7.2/10
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136 user 70 critic

The Parallax View (1974)

An ambitious reporter gets in way-over-his-head trouble while investigating a senator's assassination which leads to a vast conspiracy involving a multinational corporation behind every event in the world's headlines.

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Cast

Cast overview, first billed only:
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Walter McGinn ...
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Chuck Waters ...
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Senator Charles Carroll (as Bill Joyce)
Betty Murray ...
Mrs. Charles Carroll (as Bettie Johnson)
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Parallax Assassin
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Chrissy - Frady's Girl (as JoAnne Harris)
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Schecter - Hotel Clerk
Lee Pulford ...
Shirley - Salmontail Bar Girl
Doria Cook-Nelson ...
Gale from Salmontail (as Doria Cook)
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Storyline

Joe Frady is a determined reporter who often needs to defend his work from colleagues. After the assassination of a prominent U.S. senator, Frady begins to notice that reporters present during the assassination are dying mysteriously. After getting more involved in the case, Frady begins to realize that the assassination was part of a conspiracy somehow involving the Parallax Corporation, an enigmatic training institute. He then decides to enroll for the Parallax training himself to discover the truth. Written by Philip Brubaker <coda@nando.net>

Plot Summary | Plot Synopsis

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As American as apple pie. See more »

Genres:

Drama | Thriller

Certificate:

R | See all certifications »

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Release Date:

30 September 1974 (Sweden)  »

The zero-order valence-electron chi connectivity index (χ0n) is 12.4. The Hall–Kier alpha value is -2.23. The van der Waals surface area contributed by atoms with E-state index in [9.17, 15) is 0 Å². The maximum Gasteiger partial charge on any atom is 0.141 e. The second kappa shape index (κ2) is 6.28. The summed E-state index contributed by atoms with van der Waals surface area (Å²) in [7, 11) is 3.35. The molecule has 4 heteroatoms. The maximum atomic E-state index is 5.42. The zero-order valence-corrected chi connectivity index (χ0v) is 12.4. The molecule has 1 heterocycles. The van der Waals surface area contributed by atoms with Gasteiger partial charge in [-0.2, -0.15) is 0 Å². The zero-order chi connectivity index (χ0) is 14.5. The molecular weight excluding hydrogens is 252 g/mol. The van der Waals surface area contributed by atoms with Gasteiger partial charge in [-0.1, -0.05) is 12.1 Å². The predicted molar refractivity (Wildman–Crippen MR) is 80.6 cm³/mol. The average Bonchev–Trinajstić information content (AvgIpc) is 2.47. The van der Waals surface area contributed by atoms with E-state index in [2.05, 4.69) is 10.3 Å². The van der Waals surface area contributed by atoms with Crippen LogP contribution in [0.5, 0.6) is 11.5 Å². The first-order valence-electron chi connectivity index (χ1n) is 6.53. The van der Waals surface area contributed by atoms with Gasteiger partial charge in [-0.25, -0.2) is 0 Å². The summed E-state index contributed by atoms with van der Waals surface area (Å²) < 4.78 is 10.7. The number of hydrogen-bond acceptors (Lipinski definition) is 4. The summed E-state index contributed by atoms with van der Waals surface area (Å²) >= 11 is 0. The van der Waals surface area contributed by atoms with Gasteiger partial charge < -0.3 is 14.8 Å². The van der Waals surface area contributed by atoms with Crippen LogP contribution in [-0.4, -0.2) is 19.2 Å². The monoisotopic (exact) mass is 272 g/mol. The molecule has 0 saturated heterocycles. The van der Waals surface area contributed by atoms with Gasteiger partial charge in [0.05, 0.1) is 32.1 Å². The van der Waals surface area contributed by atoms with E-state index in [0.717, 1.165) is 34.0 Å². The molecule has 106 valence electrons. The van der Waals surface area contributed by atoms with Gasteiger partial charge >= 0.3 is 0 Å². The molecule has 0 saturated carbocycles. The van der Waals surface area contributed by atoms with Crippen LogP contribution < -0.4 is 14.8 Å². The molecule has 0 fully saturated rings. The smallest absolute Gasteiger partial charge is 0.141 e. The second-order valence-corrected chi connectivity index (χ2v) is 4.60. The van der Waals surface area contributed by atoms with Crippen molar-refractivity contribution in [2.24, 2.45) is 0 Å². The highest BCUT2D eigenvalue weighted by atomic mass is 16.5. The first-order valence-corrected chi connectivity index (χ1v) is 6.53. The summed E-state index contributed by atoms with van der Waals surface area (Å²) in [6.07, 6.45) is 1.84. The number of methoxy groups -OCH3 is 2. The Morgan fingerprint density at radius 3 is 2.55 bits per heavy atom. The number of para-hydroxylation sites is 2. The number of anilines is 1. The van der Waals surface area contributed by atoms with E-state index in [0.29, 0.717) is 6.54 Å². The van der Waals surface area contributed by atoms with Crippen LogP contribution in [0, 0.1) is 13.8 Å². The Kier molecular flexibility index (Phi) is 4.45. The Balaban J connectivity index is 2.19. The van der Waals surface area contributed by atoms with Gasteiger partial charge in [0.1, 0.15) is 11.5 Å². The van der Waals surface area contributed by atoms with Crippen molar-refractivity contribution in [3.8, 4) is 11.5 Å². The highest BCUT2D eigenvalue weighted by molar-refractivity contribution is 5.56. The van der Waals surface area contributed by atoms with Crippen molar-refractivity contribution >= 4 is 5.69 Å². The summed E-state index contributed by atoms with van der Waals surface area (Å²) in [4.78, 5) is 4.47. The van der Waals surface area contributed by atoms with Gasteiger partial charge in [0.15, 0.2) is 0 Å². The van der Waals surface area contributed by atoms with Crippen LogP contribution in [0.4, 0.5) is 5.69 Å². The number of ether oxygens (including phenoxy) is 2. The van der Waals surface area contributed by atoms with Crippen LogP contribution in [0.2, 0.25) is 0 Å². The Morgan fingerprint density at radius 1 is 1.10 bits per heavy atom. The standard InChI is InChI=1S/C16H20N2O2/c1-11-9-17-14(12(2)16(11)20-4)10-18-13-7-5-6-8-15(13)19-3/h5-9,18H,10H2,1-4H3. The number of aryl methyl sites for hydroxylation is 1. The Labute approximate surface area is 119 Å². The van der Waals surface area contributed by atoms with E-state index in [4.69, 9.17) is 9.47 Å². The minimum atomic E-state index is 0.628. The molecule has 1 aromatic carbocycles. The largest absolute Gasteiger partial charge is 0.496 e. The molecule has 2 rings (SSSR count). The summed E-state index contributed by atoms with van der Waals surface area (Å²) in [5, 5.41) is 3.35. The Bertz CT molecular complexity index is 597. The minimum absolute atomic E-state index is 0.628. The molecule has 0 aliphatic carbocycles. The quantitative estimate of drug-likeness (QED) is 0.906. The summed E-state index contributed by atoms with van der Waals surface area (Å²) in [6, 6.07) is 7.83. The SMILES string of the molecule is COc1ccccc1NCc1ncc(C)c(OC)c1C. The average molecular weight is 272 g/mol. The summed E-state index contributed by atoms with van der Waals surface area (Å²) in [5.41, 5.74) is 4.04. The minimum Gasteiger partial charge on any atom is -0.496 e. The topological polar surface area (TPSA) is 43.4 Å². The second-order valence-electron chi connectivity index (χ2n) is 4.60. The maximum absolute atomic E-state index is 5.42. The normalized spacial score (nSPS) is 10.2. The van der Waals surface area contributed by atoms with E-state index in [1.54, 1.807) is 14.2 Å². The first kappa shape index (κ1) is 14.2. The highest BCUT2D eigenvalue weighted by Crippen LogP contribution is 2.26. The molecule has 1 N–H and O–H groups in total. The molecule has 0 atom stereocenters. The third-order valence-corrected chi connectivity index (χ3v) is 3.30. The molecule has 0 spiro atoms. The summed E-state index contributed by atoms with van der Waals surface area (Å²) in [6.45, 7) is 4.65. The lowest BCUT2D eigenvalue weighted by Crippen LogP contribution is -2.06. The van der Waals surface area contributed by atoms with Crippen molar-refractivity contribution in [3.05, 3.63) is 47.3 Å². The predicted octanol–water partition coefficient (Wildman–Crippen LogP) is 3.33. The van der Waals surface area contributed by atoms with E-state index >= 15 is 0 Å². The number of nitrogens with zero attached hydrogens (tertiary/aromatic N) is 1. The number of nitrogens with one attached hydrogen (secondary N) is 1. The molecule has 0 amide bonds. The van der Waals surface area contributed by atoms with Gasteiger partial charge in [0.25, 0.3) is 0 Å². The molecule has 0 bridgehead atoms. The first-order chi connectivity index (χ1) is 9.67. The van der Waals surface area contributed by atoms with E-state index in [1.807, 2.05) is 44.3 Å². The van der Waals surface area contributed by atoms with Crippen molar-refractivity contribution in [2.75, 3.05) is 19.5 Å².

Also Known As:

Zeuge einer Verschwörung  »

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Color:

(Technicolor)

Aspect Ratio:

2.35 : 1
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Did You Know?

Trivia

Part of a series of movies of director Alan J. Pakula three picture "Political Paranoia Trilogy". The films are (in order) Klute (1971), The Parallax View (1974), and All the President's Men (1976). See more »

Goofs

In the opening Independence Day parade sequence, there are no leaves on the tree branches visible as the senator and his wife pass by, but the leaves would be full and green on July 4th in Seattle. See more »

Quotes

Joseph Frady: [to Deputy Sheriff] Don't touch me unless you love me.
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Connections

Referenced in Arlington Road (1999) See more »

Soundtracks

Blue Hawaii
Written by Ralph Rainger and Leo Robin
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User Reviews

 
Existentialism with a political twist
27 March 2003 | by (Trivandrum, Kerala, India) – See all my reviews

I saw this film first some twenty years ago and loved it. I saw it again this week and found the film superior to most other films of director Pakula and found it to be another gem from cinematographer Gordon Willis.

"Parallax View" never won Oscars or other major awards for Pakula but this film along with "Klute" and "Sophie's Choice" are his finest works. Articles on Pakula often focus on his award-winning work and neglect this fine movie.

What was great in this film that was missing in "All the president's men" or "The pelican brief"? Here the element of existentialism sucked in the viewer to participate in the whirlpool of deceit, exemplified most by the test given to the lead character in the offices of Parallax Corporation, the staccato editing (John Wheeler) that exemplifies the individual's helplessness, and the imaginative photography (Willis) that stunts the individual (not crowds) against the himalayan landscapes of glass and steel.

The film was made at a time when Hollywood was brimming with great films with a similar line of thought (Spielberg's "Duel", Coppola's "The Conversation", Penn's "Night Moves", Polanski's "Chinatown", Antonionni's "Zabriskie Point", Altman's "Nashville", Boorman's "Point Blank", etc.) internalizing the external, as Camus would have best described it. "Parallax View" among all these films touched the subject of politics using the least obscure metaphors and similies.

Can one forget the dead calm in the sea before the explosion/assasination? Or the assassination viewed from the roof top of the victim's cart colliding with empty tables and chairs towards the end of the film? None of Pakula's other films have such hardhitting scenes as these, even if one were to discount the unconvincing cool response of the lead character in the airplane when he realizes that there is a live bomb on it.

This is a film that grips you nearly 30 years after it was made, when US politics seems to be at a point very close to what the film depicted three decades ago.


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